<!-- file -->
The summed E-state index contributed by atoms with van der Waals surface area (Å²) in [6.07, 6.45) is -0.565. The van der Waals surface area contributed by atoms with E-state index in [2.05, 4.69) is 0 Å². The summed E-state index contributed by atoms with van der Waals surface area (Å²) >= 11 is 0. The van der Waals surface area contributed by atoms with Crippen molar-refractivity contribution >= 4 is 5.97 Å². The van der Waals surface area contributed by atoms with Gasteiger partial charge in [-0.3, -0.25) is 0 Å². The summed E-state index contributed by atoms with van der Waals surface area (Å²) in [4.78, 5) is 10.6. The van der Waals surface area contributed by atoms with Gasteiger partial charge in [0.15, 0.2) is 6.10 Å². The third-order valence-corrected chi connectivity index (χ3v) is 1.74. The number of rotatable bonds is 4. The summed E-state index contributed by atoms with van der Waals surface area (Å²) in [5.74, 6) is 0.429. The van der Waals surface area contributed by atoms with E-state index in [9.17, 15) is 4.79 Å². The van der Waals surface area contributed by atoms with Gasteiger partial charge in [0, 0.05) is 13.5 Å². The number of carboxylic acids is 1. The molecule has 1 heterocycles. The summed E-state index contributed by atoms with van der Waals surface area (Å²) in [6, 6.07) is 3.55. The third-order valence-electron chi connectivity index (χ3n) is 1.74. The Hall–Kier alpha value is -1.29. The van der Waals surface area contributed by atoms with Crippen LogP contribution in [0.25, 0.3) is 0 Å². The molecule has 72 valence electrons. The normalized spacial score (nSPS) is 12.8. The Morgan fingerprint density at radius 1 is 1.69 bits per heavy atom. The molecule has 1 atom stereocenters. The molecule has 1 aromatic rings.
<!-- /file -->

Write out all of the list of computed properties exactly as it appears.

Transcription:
The summed E-state index contributed by atoms with van der Waals surface area (Å²) in [6.07, 6.45) is -0.565. The van der Waals surface area contributed by atoms with E-state index in [2.05, 4.69) is 0 Å². The summed E-state index contributed by atoms with van der Waals surface area (Å²) >= 11 is 0. The van der Waals surface area contributed by atoms with Crippen molar-refractivity contribution >= 4 is 5.97 Å². The van der Waals surface area contributed by atoms with Gasteiger partial charge in [-0.3, -0.25) is 0 Å². The summed E-state index contributed by atoms with van der Waals surface area (Å²) in [4.78, 5) is 10.6. The van der Waals surface area contributed by atoms with Gasteiger partial charge in [0.15, 0.2) is 6.10 Å². The third-order valence-corrected chi connectivity index (χ3v) is 1.74. The number of rotatable bonds is 4. The summed E-state index contributed by atoms with van der Waals surface area (Å²) in [5.74, 6) is 0.429. The van der Waals surface area contributed by atoms with E-state index in [9.17, 15) is 4.79 Å². The van der Waals surface area contributed by atoms with Gasteiger partial charge in [0, 0.05) is 13.5 Å². The number of carboxylic acids is 1. The molecule has 1 heterocycles. The summed E-state index contributed by atoms with van der Waals surface area (Å²) in [6, 6.07) is 3.55. The third-order valence-electron chi connectivity index (χ3n) is 1.74. The Hall–Kier alpha value is -1.29. The van der Waals surface area contributed by atoms with Crippen LogP contribution in [0.25, 0.3) is 0 Å². The molecule has 72 valence electrons. The normalized spacial score (nSPS) is 12.8. The Morgan fingerprint density at radius 1 is 1.69 bits per heavy atom. The molecule has 1 atom stereocenters. The molecule has 1 aromatic rings.